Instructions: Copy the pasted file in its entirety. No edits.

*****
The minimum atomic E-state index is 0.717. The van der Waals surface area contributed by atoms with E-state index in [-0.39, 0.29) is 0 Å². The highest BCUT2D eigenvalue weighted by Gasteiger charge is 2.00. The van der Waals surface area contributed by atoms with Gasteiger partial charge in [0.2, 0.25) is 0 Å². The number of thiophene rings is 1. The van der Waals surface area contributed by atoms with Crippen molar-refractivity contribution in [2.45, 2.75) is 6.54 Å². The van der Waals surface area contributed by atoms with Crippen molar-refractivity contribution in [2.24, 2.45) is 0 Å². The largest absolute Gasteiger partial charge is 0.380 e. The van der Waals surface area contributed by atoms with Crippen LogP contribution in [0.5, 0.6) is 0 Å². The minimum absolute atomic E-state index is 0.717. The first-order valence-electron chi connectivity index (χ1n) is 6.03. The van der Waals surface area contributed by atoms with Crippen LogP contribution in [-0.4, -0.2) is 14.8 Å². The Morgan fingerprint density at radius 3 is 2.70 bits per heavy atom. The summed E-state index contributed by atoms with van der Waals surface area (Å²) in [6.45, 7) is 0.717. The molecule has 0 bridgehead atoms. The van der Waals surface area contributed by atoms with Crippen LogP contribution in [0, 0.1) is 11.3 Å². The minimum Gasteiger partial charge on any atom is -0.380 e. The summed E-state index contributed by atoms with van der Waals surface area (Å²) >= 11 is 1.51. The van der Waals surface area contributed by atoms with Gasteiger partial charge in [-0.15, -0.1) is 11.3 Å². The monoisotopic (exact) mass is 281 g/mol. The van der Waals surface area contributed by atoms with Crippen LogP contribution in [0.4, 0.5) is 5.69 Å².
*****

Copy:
The minimum atomic E-state index is 0.717. The van der Waals surface area contributed by atoms with E-state index in [-0.39, 0.29) is 0 Å². The highest BCUT2D eigenvalue weighted by Gasteiger charge is 2.00. The van der Waals surface area contributed by atoms with Gasteiger partial charge in [0.2, 0.25) is 0 Å². The number of thiophene rings is 1. The van der Waals surface area contributed by atoms with Crippen molar-refractivity contribution in [2.45, 2.75) is 6.54 Å². The van der Waals surface area contributed by atoms with Crippen molar-refractivity contribution in [2.24, 2.45) is 0 Å². The largest absolute Gasteiger partial charge is 0.380 e. The van der Waals surface area contributed by atoms with Crippen LogP contribution in [0.5, 0.6) is 0 Å². The minimum absolute atomic E-state index is 0.717. The first-order valence-electron chi connectivity index (χ1n) is 6.03. The van der Waals surface area contributed by atoms with Crippen LogP contribution in [-0.4, -0.2) is 14.8 Å². The Morgan fingerprint density at radius 3 is 2.70 bits per heavy atom. The summed E-state index contributed by atoms with van der Waals surface area (Å²) in [6.45, 7) is 0.717. The molecule has 0 bridgehead atoms. The van der Waals surface area contributed by atoms with Crippen LogP contribution in [0, 0.1) is 11.3 Å². The minimum Gasteiger partial charge on any atom is -0.380 e. The summed E-state index contributed by atoms with van der Waals surface area (Å²) >= 11 is 1.51. The van der Waals surface area contributed by atoms with Gasteiger partial charge in [-0.15, -0.1) is 11.3 Å². The monoisotopic (exact) mass is 281 g/mol. The van der Waals surface area contributed by atoms with Crippen LogP contribution in [0.4, 0.5) is 5.69 Å².